An expert panel recommends a comprehensive law and changes in the existing legal framework to protect the right to privacy. By V. VENKATESAN
THE Indian citizen’s right to privacy is under threat from the increasing efforts to collect data about individuals for various purposes, but there is no specific legislation to regulate any such action. In October last year, a Group of Experts on Privacy (comprising 12 experts) constituted by the Planning Commission under the chairmanship of a former Chief Justice of the Delhi High Court, Ajit Prakash Shah, submitted its report making specific recommendations to the government in order to formulate a suitable framework for a Privacy Act. The group agreed that such a piece of legislation must apply both to the government and the private sector.
The report has noted that with the initiation of national programmes such as Unique Identification Number, National Intelligence Grid (NATGRID), Crime and Criminal Tracking Networking Systems (CCTNS), Rashtriya Swasthya Bima Yojana (RSBY—a health insurance scheme), DNA profiling, privileged communications and brain mapping, most of which will be implemented through ICT (Information, Communication and Technology) platforms, concerns have emerged on their impact on the privacy of persons. The government collects data relating to citizens’ health, travel, taxes, religion, education, financial status, employment, disability, living situation, wealth, citizenship, marriage, crime record, and so on, without an overarching policy. This, according to the report, has led to ambiguity over who is allowed to collect data, what data can be collected, what are the rights of the individual, and how the right to privacy will be protected. The report has further observed that the extent of personal information being held by various service providers, especially the enhanced potential for convergence that digitisation carries with it, is a matter that raises issues about privacy.
The report has enunciated nine fundamental privacy principles to form the bedrock of the proposed Privacy Act. These are based on the need to hold the data controller accountable for the collection, processing and use to which the data are put, thereby ensuring that the privacy of the data subject is guaranteed. The nine principles are as follows:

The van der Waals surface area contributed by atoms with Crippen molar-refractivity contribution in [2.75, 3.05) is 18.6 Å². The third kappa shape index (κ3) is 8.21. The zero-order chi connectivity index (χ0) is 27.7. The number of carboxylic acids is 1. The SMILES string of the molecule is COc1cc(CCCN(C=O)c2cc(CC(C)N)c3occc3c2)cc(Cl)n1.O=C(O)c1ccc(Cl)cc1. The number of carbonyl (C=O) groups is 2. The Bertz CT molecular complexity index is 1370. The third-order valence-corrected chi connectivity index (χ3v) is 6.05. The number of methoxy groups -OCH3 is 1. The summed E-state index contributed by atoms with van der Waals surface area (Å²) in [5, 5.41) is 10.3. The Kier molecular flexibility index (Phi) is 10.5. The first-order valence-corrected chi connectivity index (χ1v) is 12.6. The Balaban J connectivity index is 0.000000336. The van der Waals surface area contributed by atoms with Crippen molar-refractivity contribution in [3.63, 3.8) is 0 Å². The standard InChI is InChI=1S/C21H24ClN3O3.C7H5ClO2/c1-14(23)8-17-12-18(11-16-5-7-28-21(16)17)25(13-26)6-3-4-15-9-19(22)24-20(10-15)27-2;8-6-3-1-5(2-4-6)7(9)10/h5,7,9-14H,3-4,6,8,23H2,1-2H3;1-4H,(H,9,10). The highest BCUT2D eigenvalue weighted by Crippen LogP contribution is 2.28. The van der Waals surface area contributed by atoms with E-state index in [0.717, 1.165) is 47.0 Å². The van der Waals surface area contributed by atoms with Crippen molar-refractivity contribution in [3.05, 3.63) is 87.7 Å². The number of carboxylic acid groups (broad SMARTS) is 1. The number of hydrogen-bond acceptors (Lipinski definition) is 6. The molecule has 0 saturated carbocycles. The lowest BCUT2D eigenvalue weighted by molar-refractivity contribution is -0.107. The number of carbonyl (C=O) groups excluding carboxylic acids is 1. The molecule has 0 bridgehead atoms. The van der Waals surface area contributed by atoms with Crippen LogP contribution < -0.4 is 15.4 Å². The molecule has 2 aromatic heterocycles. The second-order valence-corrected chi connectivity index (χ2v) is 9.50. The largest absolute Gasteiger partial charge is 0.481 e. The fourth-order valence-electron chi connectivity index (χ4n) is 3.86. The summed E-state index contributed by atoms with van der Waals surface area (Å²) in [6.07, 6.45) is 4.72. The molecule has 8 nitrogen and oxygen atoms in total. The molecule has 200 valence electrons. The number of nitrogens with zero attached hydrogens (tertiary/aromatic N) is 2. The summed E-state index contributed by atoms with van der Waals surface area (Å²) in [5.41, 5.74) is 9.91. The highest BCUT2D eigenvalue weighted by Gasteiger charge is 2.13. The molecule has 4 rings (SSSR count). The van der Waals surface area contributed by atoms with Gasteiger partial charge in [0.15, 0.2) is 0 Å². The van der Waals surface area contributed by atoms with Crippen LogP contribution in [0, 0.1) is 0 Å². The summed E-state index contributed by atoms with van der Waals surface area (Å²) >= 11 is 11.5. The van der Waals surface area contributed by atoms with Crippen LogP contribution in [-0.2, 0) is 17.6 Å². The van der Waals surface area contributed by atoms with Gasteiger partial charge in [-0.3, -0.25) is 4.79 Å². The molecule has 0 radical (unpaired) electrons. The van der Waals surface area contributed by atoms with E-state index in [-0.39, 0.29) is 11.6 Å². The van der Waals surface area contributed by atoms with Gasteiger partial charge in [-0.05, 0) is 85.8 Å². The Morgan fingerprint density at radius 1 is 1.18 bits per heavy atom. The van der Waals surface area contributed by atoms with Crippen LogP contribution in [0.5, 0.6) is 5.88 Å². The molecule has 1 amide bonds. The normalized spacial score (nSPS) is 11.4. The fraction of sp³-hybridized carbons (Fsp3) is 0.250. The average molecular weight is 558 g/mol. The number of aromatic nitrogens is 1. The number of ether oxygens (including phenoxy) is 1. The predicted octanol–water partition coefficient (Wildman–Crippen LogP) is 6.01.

1. A data controller shall give simple-to-understand notice of its information practices to all individuals before any personal information is collected from them.
2. A data controller shall give individuals choices with regard to providing their personal information and take individual consent only after providing notice of its information practices. Only after consent has been taken will the data controller collect, process, use, or disclose to third parties such information, except in the case of authorised agencies. The data subject shall, at any time while availing himself/herself of the services or otherwise, also have the option to withdraw his/her consent given earlier to the data controller.
3. A data controller shall only collect personal information from data subjects as is necessary for the purposes identified for such collection, regarding which notice has been provided and consent taken. Such collection shall be through lawful and fair means.
4. A data controller shall collect, process, disclose, make available, or otherwise use personal information only for the purposes as stated in the notice after taking the consent of individuals. If there is a change of purpose, this must be notified to the individual. After personal information has been used in accordance with the identified purpose, it should be destroyed as per the identified procedures. Data retention mandates by the government should be in compliance with the National Privacy Principles (NPPs).